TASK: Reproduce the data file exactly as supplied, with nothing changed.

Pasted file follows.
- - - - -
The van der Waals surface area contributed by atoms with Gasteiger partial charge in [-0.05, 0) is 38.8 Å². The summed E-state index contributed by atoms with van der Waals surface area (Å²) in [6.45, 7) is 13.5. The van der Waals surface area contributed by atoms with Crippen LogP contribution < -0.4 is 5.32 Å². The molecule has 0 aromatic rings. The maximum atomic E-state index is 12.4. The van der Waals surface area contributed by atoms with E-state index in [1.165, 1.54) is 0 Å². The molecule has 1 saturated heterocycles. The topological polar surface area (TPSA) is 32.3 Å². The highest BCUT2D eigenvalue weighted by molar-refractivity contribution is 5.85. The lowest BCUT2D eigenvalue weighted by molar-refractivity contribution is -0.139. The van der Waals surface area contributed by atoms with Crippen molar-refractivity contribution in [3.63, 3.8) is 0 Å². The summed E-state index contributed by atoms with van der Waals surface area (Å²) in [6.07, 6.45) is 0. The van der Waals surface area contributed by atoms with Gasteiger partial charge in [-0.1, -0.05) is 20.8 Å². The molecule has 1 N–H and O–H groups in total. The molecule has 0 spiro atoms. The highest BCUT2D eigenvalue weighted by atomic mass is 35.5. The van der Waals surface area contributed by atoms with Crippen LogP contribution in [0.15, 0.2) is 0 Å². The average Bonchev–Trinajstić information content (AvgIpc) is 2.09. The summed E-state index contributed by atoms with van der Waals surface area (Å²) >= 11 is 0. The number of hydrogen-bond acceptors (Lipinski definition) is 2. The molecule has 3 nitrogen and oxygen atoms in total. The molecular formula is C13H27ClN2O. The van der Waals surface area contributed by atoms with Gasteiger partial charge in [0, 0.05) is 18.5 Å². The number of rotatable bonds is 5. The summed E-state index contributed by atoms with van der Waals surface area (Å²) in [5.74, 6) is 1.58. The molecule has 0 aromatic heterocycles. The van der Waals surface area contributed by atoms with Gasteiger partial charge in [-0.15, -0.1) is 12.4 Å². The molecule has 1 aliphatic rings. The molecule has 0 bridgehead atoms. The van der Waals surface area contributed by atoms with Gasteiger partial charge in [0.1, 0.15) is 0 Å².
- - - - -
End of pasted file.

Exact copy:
The van der Waals surface area contributed by atoms with Gasteiger partial charge in [-0.05, 0) is 38.8 Å². The summed E-state index contributed by atoms with van der Waals surface area (Å²) in [6.45, 7) is 13.5. The van der Waals surface area contributed by atoms with Crippen LogP contribution < -0.4 is 5.32 Å². The molecule has 0 aromatic rings. The maximum atomic E-state index is 12.4. The van der Waals surface area contributed by atoms with E-state index in [1.165, 1.54) is 0 Å². The molecule has 1 saturated heterocycles. The topological polar surface area (TPSA) is 32.3 Å². The highest BCUT2D eigenvalue weighted by molar-refractivity contribution is 5.85. The lowest BCUT2D eigenvalue weighted by molar-refractivity contribution is -0.139. The van der Waals surface area contributed by atoms with Crippen molar-refractivity contribution in [3.63, 3.8) is 0 Å². The summed E-state index contributed by atoms with van der Waals surface area (Å²) in [6.07, 6.45) is 0. The van der Waals surface area contributed by atoms with Gasteiger partial charge in [-0.1, -0.05) is 20.8 Å². The molecule has 1 N–H and O–H groups in total. The molecule has 0 spiro atoms. The highest BCUT2D eigenvalue weighted by atomic mass is 35.5. The van der Waals surface area contributed by atoms with Crippen LogP contribution in [0.15, 0.2) is 0 Å². The average Bonchev–Trinajstić information content (AvgIpc) is 2.09. The summed E-state index contributed by atoms with van der Waals surface area (Å²) >= 11 is 0. The number of hydrogen-bond acceptors (Lipinski definition) is 2. The molecule has 3 nitrogen and oxygen atoms in total. The molecular formula is C13H27ClN2O. The van der Waals surface area contributed by atoms with Gasteiger partial charge in [0, 0.05) is 18.5 Å². The number of rotatable bonds is 5. The summed E-state index contributed by atoms with van der Waals surface area (Å²) in [5.74, 6) is 1.58. The molecule has 0 aromatic heterocycles. The van der Waals surface area contributed by atoms with Gasteiger partial charge in [-0.15, -0.1) is 12.4 Å². The molecule has 1 aliphatic rings. The molecule has 0 bridgehead atoms. The van der Waals surface area contributed by atoms with Gasteiger partial charge in [0.1, 0.15) is 0 Å².